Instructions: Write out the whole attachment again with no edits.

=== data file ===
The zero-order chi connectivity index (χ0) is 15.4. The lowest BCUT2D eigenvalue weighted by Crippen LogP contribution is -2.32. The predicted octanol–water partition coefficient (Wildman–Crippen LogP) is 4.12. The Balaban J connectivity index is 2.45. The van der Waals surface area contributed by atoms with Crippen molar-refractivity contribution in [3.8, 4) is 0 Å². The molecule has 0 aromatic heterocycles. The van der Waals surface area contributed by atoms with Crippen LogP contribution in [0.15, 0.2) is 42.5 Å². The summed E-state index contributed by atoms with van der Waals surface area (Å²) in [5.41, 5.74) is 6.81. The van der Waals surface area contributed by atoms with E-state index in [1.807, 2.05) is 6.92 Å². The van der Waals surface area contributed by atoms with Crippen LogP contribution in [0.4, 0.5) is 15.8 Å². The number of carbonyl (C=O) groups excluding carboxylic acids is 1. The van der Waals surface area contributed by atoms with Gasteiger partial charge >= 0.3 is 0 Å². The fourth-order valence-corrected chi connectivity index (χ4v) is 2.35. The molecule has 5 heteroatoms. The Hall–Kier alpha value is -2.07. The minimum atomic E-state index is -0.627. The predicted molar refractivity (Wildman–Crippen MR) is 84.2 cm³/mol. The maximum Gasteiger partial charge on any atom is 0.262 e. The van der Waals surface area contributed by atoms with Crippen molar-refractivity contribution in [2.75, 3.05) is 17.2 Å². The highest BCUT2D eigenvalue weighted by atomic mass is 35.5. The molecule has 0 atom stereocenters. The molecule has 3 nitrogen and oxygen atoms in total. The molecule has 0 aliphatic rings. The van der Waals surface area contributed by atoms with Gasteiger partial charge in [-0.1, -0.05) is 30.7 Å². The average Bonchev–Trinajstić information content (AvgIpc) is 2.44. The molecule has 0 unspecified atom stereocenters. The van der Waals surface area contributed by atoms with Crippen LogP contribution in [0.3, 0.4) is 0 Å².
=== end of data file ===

The zero-order chi connectivity index (χ0) is 15.4. The lowest BCUT2D eigenvalue weighted by Crippen LogP contribution is -2.32. The predicted octanol–water partition coefficient (Wildman–Crippen LogP) is 4.12. The Balaban J connectivity index is 2.45. The van der Waals surface area contributed by atoms with Crippen molar-refractivity contribution in [3.8, 4) is 0 Å². The molecule has 0 aromatic heterocycles. The van der Waals surface area contributed by atoms with Crippen LogP contribution in [0.15, 0.2) is 42.5 Å². The summed E-state index contributed by atoms with van der Waals surface area (Å²) in [5.41, 5.74) is 6.81. The van der Waals surface area contributed by atoms with E-state index in [1.807, 2.05) is 6.92 Å². The van der Waals surface area contributed by atoms with Crippen LogP contribution in [0.4, 0.5) is 15.8 Å². The number of carbonyl (C=O) groups excluding carboxylic acids is 1. The van der Waals surface area contributed by atoms with Gasteiger partial charge >= 0.3 is 0 Å². The fourth-order valence-corrected chi connectivity index (χ4v) is 2.35. The molecule has 5 heteroatoms. The Hall–Kier alpha value is -2.07. The minimum atomic E-state index is -0.627. The predicted molar refractivity (Wildman–Crippen MR) is 84.2 cm³/mol. The maximum Gasteiger partial charge on any atom is 0.262 e. The van der Waals surface area contributed by atoms with Crippen molar-refractivity contribution in [2.75, 3.05) is 17.2 Å². The highest BCUT2D eigenvalue weighted by atomic mass is 35.5. The molecule has 0 atom stereocenters. The molecule has 3 nitrogen and oxygen atoms in total. The molecule has 0 aliphatic rings. The van der Waals surface area contributed by atoms with Gasteiger partial charge in [-0.1, -0.05) is 30.7 Å². The average Bonchev–Trinajstić information content (AvgIpc) is 2.44. The molecule has 0 unspecified atom stereocenters. The van der Waals surface area contributed by atoms with Crippen LogP contribution in [0.3, 0.4) is 0 Å².